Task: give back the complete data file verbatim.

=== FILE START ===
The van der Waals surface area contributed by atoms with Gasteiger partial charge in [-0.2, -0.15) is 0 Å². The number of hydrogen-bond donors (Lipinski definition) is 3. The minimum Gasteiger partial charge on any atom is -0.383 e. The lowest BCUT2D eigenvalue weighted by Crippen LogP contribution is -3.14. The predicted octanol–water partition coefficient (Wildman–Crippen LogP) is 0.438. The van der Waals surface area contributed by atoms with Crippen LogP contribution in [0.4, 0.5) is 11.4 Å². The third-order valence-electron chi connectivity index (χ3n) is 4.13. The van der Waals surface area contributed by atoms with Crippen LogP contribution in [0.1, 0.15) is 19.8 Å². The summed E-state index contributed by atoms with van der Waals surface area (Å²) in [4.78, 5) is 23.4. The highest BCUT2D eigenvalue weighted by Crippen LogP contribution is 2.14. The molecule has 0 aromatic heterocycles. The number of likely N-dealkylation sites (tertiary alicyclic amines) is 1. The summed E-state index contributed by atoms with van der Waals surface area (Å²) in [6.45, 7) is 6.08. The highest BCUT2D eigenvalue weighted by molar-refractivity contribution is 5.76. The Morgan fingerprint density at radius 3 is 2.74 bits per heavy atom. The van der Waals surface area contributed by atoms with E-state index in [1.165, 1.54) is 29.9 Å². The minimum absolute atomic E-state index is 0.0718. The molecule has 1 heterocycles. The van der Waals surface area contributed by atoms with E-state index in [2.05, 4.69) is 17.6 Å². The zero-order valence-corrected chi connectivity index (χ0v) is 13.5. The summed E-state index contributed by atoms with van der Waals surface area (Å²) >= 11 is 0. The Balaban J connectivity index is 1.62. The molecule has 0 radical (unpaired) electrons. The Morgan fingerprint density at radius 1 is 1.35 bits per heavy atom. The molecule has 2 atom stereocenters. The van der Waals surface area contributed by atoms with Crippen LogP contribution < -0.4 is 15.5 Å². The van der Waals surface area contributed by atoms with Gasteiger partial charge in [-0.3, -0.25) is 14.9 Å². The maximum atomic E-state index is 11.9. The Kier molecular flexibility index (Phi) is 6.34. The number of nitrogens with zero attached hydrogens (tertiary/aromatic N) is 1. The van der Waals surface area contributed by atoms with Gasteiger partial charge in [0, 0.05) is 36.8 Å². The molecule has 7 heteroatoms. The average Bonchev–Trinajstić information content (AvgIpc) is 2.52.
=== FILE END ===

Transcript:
The van der Waals surface area contributed by atoms with Gasteiger partial charge in [-0.2, -0.15) is 0 Å². The number of hydrogen-bond donors (Lipinski definition) is 3. The minimum Gasteiger partial charge on any atom is -0.383 e. The lowest BCUT2D eigenvalue weighted by Crippen LogP contribution is -3.14. The predicted octanol–water partition coefficient (Wildman–Crippen LogP) is 0.438. The van der Waals surface area contributed by atoms with Crippen LogP contribution in [0.4, 0.5) is 11.4 Å². The third-order valence-electron chi connectivity index (χ3n) is 4.13. The van der Waals surface area contributed by atoms with Crippen LogP contribution in [0.1, 0.15) is 19.8 Å². The summed E-state index contributed by atoms with van der Waals surface area (Å²) in [4.78, 5) is 23.4. The highest BCUT2D eigenvalue weighted by Crippen LogP contribution is 2.14. The molecule has 0 aromatic heterocycles. The number of likely N-dealkylation sites (tertiary alicyclic amines) is 1. The summed E-state index contributed by atoms with van der Waals surface area (Å²) in [6.45, 7) is 6.08. The highest BCUT2D eigenvalue weighted by molar-refractivity contribution is 5.76. The Morgan fingerprint density at radius 3 is 2.74 bits per heavy atom. The van der Waals surface area contributed by atoms with E-state index in [1.165, 1.54) is 29.9 Å². The minimum absolute atomic E-state index is 0.0718. The molecule has 1 heterocycles. The van der Waals surface area contributed by atoms with E-state index in [2.05, 4.69) is 17.6 Å². The zero-order valence-corrected chi connectivity index (χ0v) is 13.5. The summed E-state index contributed by atoms with van der Waals surface area (Å²) >= 11 is 0. The Balaban J connectivity index is 1.62. The molecule has 0 radical (unpaired) electrons. The Morgan fingerprint density at radius 1 is 1.35 bits per heavy atom. The molecule has 2 atom stereocenters. The van der Waals surface area contributed by atoms with Crippen LogP contribution < -0.4 is 15.5 Å². The van der Waals surface area contributed by atoms with Gasteiger partial charge in [-0.3, -0.25) is 14.9 Å². The maximum atomic E-state index is 11.9. The Kier molecular flexibility index (Phi) is 6.34. The number of nitrogens with zero attached hydrogens (tertiary/aromatic N) is 1. The van der Waals surface area contributed by atoms with Gasteiger partial charge in [0, 0.05) is 36.8 Å². The molecule has 7 heteroatoms. The average Bonchev–Trinajstić information content (AvgIpc) is 2.52.